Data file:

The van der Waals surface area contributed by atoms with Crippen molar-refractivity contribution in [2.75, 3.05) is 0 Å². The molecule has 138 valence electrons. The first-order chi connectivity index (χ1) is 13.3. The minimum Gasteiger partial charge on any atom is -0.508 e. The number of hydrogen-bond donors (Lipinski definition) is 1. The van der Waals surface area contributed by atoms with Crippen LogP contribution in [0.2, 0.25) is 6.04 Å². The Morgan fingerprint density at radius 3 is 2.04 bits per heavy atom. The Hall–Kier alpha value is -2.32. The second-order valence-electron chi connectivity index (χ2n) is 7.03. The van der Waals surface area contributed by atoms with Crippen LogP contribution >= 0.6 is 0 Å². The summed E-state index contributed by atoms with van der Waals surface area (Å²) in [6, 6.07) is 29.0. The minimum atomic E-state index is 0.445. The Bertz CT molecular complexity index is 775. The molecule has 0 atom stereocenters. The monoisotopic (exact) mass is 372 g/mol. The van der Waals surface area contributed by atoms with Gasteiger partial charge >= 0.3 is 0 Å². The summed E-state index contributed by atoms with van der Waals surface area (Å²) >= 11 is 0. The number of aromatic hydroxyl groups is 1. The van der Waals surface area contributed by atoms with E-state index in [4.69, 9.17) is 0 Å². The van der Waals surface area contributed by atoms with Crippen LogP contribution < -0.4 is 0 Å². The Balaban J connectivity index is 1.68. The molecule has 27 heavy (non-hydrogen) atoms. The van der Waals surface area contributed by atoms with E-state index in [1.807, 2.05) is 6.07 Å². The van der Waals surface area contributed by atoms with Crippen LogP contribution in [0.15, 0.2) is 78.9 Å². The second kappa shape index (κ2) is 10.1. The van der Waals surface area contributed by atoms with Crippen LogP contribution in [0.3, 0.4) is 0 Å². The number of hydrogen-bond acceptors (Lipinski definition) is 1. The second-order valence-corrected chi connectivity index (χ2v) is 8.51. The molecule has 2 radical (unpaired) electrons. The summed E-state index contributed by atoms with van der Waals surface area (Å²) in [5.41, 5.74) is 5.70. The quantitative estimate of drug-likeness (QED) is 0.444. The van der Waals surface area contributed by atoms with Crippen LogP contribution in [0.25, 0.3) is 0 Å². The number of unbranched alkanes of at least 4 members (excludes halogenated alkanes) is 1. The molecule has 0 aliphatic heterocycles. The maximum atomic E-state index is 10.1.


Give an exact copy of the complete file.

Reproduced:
The van der Waals surface area contributed by atoms with Crippen molar-refractivity contribution in [2.75, 3.05) is 0 Å². The molecule has 138 valence electrons. The first-order chi connectivity index (χ1) is 13.3. The minimum Gasteiger partial charge on any atom is -0.508 e. The number of hydrogen-bond donors (Lipinski definition) is 1. The van der Waals surface area contributed by atoms with Crippen LogP contribution in [0.2, 0.25) is 6.04 Å². The Morgan fingerprint density at radius 3 is 2.04 bits per heavy atom. The Hall–Kier alpha value is -2.32. The second-order valence-electron chi connectivity index (χ2n) is 7.03. The van der Waals surface area contributed by atoms with Crippen LogP contribution >= 0.6 is 0 Å². The summed E-state index contributed by atoms with van der Waals surface area (Å²) in [6, 6.07) is 29.0. The minimum atomic E-state index is 0.445. The Bertz CT molecular complexity index is 775. The molecule has 0 atom stereocenters. The monoisotopic (exact) mass is 372 g/mol. The van der Waals surface area contributed by atoms with Gasteiger partial charge >= 0.3 is 0 Å². The summed E-state index contributed by atoms with van der Waals surface area (Å²) >= 11 is 0. The number of aromatic hydroxyl groups is 1. The van der Waals surface area contributed by atoms with E-state index in [4.69, 9.17) is 0 Å². The van der Waals surface area contributed by atoms with Crippen LogP contribution < -0.4 is 0 Å². The Balaban J connectivity index is 1.68. The molecule has 27 heavy (non-hydrogen) atoms. The van der Waals surface area contributed by atoms with E-state index in [1.807, 2.05) is 6.07 Å². The van der Waals surface area contributed by atoms with Crippen LogP contribution in [0.15, 0.2) is 78.9 Å². The second kappa shape index (κ2) is 10.1. The van der Waals surface area contributed by atoms with Crippen LogP contribution in [0.3, 0.4) is 0 Å². The number of hydrogen-bond acceptors (Lipinski definition) is 1. The second-order valence-corrected chi connectivity index (χ2v) is 8.51. The molecule has 2 radical (unpaired) electrons. The summed E-state index contributed by atoms with van der Waals surface area (Å²) in [5.41, 5.74) is 5.70. The quantitative estimate of drug-likeness (QED) is 0.444. The van der Waals surface area contributed by atoms with Crippen LogP contribution in [0.25, 0.3) is 0 Å². The number of unbranched alkanes of at least 4 members (excludes halogenated alkanes) is 1. The molecule has 0 aliphatic heterocycles. The maximum atomic E-state index is 10.1.